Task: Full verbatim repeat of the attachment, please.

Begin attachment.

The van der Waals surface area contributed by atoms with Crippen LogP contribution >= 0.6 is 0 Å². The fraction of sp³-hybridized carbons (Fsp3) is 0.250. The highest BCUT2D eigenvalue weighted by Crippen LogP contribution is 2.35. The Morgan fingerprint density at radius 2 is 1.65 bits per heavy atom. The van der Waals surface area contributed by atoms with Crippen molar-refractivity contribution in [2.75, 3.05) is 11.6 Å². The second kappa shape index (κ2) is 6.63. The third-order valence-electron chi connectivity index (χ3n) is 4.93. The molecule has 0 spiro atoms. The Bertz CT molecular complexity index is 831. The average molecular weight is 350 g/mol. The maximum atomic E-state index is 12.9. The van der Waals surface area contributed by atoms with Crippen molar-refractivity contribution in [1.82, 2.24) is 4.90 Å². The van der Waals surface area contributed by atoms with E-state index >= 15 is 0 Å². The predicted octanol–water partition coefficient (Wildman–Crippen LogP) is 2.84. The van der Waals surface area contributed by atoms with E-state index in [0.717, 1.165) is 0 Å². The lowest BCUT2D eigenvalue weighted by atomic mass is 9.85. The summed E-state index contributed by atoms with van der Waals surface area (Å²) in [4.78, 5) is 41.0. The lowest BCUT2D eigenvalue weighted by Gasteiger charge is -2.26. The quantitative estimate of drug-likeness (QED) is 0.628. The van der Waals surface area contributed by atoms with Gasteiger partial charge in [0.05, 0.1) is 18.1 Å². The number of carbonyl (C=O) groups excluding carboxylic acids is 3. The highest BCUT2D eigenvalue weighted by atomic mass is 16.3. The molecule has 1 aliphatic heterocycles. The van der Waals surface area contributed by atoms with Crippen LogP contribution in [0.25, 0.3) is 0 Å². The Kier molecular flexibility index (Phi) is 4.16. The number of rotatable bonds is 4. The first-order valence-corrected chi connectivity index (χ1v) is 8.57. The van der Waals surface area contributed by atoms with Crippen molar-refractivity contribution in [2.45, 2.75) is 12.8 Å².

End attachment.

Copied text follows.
The van der Waals surface area contributed by atoms with Crippen LogP contribution >= 0.6 is 0 Å². The fraction of sp³-hybridized carbons (Fsp3) is 0.250. The highest BCUT2D eigenvalue weighted by Crippen LogP contribution is 2.35. The Morgan fingerprint density at radius 2 is 1.65 bits per heavy atom. The van der Waals surface area contributed by atoms with Crippen molar-refractivity contribution in [2.75, 3.05) is 11.6 Å². The second kappa shape index (κ2) is 6.63. The third-order valence-electron chi connectivity index (χ3n) is 4.93. The molecule has 0 spiro atoms. The Bertz CT molecular complexity index is 831. The average molecular weight is 350 g/mol. The maximum atomic E-state index is 12.9. The van der Waals surface area contributed by atoms with Crippen molar-refractivity contribution in [1.82, 2.24) is 4.90 Å². The van der Waals surface area contributed by atoms with E-state index >= 15 is 0 Å². The predicted octanol–water partition coefficient (Wildman–Crippen LogP) is 2.84. The van der Waals surface area contributed by atoms with E-state index in [0.717, 1.165) is 0 Å². The lowest BCUT2D eigenvalue weighted by atomic mass is 9.85. The summed E-state index contributed by atoms with van der Waals surface area (Å²) in [4.78, 5) is 41.0. The lowest BCUT2D eigenvalue weighted by Gasteiger charge is -2.26. The quantitative estimate of drug-likeness (QED) is 0.628. The van der Waals surface area contributed by atoms with Gasteiger partial charge in [0.05, 0.1) is 18.1 Å². The number of carbonyl (C=O) groups excluding carboxylic acids is 3. The highest BCUT2D eigenvalue weighted by atomic mass is 16.3. The molecule has 1 aliphatic heterocycles. The van der Waals surface area contributed by atoms with Crippen LogP contribution in [0.25, 0.3) is 0 Å². The Kier molecular flexibility index (Phi) is 4.16. The number of rotatable bonds is 4. The first-order valence-corrected chi connectivity index (χ1v) is 8.57. The van der Waals surface area contributed by atoms with Crippen molar-refractivity contribution in [2.45, 2.75) is 12.8 Å².